CLOSER's first harmonised dataset available from the the UK Data Service
Article dated: 9 October 2017
The UK Data Service is pleased to announce the first harmonised datasets, created by CLOSER (Cohort and Longitudinal Studies Enhancement Resources) are now available to download. The datasets harmonise body size and body composition variables (height, weight and BMI) across five of the UK's prestigious cohort studies:
Professor Rebecca Hardy, along with her team, based at the MRC Unit for Lifelong Health and ageing at UCL, have harmonised the datasets by recoding measurements of body size and composition, such as converting from imperial to metric, so they could be compared across different generations.The harmonised data have been used to support their research, into the changes in BMI and increase in obesity over the generations finding that three generations of less advantaged children faced a higher risk of obesity in middle age than their better-off peers. Read the full paper.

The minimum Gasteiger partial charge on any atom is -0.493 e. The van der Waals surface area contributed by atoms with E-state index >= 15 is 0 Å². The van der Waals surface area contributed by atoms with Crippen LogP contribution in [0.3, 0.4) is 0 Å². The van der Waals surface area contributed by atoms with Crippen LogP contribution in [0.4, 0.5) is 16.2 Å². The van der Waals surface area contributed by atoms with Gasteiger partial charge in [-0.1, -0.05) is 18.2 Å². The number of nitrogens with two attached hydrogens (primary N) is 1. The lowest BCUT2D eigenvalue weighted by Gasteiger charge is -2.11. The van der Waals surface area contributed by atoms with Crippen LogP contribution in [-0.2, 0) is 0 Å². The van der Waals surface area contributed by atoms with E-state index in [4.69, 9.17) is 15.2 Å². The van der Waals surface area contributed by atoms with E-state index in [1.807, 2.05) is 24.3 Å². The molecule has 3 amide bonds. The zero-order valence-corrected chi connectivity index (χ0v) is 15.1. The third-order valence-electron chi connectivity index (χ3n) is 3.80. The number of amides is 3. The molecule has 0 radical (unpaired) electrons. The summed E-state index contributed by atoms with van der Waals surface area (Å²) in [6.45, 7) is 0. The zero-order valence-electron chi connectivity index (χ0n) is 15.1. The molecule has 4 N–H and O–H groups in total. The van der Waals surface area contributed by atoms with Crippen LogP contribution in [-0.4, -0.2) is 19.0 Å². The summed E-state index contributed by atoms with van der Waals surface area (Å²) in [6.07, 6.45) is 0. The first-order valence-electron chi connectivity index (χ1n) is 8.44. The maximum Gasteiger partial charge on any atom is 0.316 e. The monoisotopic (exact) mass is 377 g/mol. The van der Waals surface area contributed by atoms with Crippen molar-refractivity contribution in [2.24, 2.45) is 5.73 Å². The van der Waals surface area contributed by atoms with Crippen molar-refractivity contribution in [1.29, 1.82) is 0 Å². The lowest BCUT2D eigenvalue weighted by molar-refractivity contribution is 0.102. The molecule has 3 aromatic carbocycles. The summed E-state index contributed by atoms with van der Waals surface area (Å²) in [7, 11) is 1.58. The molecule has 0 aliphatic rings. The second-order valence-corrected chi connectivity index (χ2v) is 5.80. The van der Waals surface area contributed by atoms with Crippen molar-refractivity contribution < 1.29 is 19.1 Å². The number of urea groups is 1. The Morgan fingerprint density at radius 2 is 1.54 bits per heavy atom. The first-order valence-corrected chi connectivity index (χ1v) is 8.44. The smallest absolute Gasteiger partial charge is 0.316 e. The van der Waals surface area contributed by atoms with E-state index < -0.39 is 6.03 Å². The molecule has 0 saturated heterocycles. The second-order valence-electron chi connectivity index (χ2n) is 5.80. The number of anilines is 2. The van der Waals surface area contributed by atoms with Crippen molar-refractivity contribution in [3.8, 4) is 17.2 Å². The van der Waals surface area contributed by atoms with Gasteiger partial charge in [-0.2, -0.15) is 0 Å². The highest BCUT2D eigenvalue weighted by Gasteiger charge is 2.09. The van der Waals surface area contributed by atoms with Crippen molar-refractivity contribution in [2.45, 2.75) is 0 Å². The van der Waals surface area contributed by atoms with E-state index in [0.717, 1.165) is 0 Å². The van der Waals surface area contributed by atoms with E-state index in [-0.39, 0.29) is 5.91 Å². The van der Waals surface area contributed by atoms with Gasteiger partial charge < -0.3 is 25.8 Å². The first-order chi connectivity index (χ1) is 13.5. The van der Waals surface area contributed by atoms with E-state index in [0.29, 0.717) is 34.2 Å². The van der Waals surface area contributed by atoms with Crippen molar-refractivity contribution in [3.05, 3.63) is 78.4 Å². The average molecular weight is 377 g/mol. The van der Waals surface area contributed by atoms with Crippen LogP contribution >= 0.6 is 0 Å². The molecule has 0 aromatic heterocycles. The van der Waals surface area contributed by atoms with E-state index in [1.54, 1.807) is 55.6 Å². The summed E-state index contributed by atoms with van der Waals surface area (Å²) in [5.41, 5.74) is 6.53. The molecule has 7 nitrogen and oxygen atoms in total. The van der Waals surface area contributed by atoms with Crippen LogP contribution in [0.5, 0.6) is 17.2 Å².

Professor Alison Park, Director of CLOSER notes that, 'As an experienced researcher I know the huge challenges involved in creating harmonised datasets from different data sources, and the importance of ensuring the methods used can be usefully exploited by other researchers. Longitudinal harmonisation provides fascinating insights as to how the UK is changing over time, and I’m delighted CLOSER is helping make this work easier'.
The UK Data Service worked closely with staff from the cohort studies to ensure a suitable release pathway for the data from each study. Louise Corti, Functional Director for Collections Development and Data Publishing at the UK Data Service who sits on the CLOSER Leadership Team, commented that 'We are absolutely delighted to have received data from the prestigious MRC funded studies and hope there will be further opportunities to include their data alongside the ESRC data assets in other harmonised data products'.CLOSER aims to maximise the use, value and impact of the UK's longitudinal studies and as a key partner, the UK Data Service encourages other researchers from academia and policy sectors to make use of the new datasets.
Download the data:
Read the full paper Socioeconomic inequalities in body mass index across adulthood: coordinated analyses of individual participant data from three British birth cohort studies initiated in 1946, 1958 and 1970.
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